Review: Rules to Break by Susan Hawke (Davey's Rules #2)
Note: An advanced reader copy (ARC) was provided by the author via LesCourt ARC Team.
“Be the boy that I know you were meant to be.”
“And what kind of boy is that, Daddy?” My voice was husky, coming from a throat thick with emotion.
Daddy leaned in so close that his breath warmed my lips as he murmured his response. “What kind of boy? The best kind, brat. Fifty-one percent sassy and forty-nine percent sweet.”
Susan Hawke's Davey's Rules series is only her second under this particular pen name--her other one being Susi Hawke--but it seems that it could very well just be as good as her Lovestrong books, which I may still be rather obsessed over all these months later. This newer series got off to a great start with Rules to Follow, and things got even better with Rules to Break. Twenty-five-year-old Preston Wallace was a brat and he knew it. With a reputation that preceded him--and one that he fully acknowledged--Preston made no apologies for his bad behavior. After all, it wasn't his fault that he was young, hot, and rich, right? So, he isn't all that surprised when a bet is made between two Daddies at Daddy's Lap, a private club many who were into the Parent-little kink frequented. If thirty-five-year-old Bryan Miller--a Daddy who had no boy of his own and doesn't believe in commitment--can teach Preston how to be the perfect boy in three months' time, then he wins the bet. In order to make it work, Bryan knows Preston needs to move into his home. Close quarters and simmering desires may lead to rules being broken.
Preston made quite an impression in the series starter, and not in a good way. He was rude, abrasive, and entitled, but he very much redeemed himself in this second novel. Now, the transformation wasn't what I'd call a total one. He still retained some of that bratty behavior of his, but I loved seeing how he become more self-aware of the not-so-positive aspects of his personality. I also had a better understanding of why he was the way he was. Of course, he wasn't the only one who experienced his own epiphanies. Bryan was a good guy who simply never wanted to settle down because he didn't believe in emotional entanglements that would lead to commitment and the like. He had his reasons, naturally, but I did find it quite fitting that the one person he would end up having a true connection with was someone as bratty and spoiled as Preston. There were some laughs and numerous grins, but this book also brought about some tears, but I won't go into why. You'll see for yourselves once you pick up Rules to Break, an ultimately heartwarming story about love, change, and acceptance of self and others. Five-plus stars. ♥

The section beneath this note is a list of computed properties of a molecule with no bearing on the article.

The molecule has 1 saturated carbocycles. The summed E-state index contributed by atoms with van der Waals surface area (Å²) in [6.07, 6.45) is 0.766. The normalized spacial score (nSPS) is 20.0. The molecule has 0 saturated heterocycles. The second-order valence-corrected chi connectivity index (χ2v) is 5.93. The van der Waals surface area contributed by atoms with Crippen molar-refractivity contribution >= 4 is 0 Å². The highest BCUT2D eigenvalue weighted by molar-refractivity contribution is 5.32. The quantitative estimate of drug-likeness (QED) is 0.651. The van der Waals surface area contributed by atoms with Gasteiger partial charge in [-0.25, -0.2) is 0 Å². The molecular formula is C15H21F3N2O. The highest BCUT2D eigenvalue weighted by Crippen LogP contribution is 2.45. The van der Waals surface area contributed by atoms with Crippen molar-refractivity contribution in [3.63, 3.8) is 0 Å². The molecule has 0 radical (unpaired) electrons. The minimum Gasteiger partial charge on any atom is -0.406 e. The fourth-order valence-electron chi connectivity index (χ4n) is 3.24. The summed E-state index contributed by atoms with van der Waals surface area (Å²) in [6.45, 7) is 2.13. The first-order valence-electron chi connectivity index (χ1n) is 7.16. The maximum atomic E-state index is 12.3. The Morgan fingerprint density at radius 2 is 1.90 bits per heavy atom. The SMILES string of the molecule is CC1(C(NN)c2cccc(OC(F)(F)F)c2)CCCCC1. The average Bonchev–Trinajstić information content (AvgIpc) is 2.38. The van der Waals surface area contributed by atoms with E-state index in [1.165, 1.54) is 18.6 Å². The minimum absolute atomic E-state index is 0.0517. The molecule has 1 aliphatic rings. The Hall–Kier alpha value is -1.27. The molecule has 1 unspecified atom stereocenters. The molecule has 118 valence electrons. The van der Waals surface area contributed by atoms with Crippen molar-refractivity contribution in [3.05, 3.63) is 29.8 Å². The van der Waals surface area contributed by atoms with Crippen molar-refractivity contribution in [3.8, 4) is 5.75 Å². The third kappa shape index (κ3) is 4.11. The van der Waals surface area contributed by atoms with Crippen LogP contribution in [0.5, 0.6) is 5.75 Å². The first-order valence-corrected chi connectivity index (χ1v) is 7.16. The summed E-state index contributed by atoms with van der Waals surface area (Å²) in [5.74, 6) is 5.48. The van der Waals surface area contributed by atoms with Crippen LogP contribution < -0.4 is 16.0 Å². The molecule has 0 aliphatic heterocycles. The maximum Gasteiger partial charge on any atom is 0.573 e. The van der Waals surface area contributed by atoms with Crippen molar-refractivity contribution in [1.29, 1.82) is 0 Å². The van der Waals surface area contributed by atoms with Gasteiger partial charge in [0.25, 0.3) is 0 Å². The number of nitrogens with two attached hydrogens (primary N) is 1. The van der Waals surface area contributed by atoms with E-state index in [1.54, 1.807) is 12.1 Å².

Read my reviews for the Davey's Rules series:
Rules to Follow (book one) - five stars - My Review
Rules to Break (book two) - five-plus stars - My Review (posted above)
Date Read: 06 October 2019
Learn more about Susan Hawke.
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